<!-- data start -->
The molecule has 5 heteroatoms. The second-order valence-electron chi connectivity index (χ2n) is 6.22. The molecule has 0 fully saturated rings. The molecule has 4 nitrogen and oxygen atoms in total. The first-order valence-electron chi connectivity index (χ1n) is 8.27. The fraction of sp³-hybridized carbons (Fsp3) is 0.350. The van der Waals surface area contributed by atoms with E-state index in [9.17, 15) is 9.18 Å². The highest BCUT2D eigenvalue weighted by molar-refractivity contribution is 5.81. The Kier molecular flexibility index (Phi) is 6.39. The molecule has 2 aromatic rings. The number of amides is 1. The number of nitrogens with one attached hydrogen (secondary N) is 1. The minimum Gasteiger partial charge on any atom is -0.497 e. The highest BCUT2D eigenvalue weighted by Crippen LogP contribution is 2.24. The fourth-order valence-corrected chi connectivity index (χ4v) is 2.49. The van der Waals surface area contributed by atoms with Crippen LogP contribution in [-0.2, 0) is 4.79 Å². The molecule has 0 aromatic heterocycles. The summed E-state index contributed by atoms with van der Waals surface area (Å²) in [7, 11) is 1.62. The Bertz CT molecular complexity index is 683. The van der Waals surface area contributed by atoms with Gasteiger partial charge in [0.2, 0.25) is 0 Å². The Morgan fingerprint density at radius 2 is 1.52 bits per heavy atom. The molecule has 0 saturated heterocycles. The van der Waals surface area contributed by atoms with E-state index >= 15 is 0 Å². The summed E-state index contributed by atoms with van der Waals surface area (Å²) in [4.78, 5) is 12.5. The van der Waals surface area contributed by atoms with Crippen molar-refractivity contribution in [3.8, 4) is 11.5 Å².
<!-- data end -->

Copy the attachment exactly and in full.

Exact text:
The molecule has 5 heteroatoms. The second-order valence-electron chi connectivity index (χ2n) is 6.22. The molecule has 0 fully saturated rings. The molecule has 4 nitrogen and oxygen atoms in total. The first-order valence-electron chi connectivity index (χ1n) is 8.27. The fraction of sp³-hybridized carbons (Fsp3) is 0.350. The van der Waals surface area contributed by atoms with E-state index in [9.17, 15) is 9.18 Å². The highest BCUT2D eigenvalue weighted by molar-refractivity contribution is 5.81. The Kier molecular flexibility index (Phi) is 6.39. The molecule has 2 aromatic rings. The number of amides is 1. The number of nitrogens with one attached hydrogen (secondary N) is 1. The minimum Gasteiger partial charge on any atom is -0.497 e. The highest BCUT2D eigenvalue weighted by Crippen LogP contribution is 2.24. The fourth-order valence-corrected chi connectivity index (χ4v) is 2.49. The van der Waals surface area contributed by atoms with Crippen LogP contribution in [-0.2, 0) is 4.79 Å². The molecule has 0 aromatic heterocycles. The summed E-state index contributed by atoms with van der Waals surface area (Å²) in [7, 11) is 1.62. The Bertz CT molecular complexity index is 683. The van der Waals surface area contributed by atoms with Gasteiger partial charge in [0.2, 0.25) is 0 Å². The Morgan fingerprint density at radius 2 is 1.52 bits per heavy atom. The molecule has 0 saturated heterocycles. The van der Waals surface area contributed by atoms with E-state index >= 15 is 0 Å². The summed E-state index contributed by atoms with van der Waals surface area (Å²) in [4.78, 5) is 12.5. The van der Waals surface area contributed by atoms with Crippen molar-refractivity contribution in [3.8, 4) is 11.5 Å².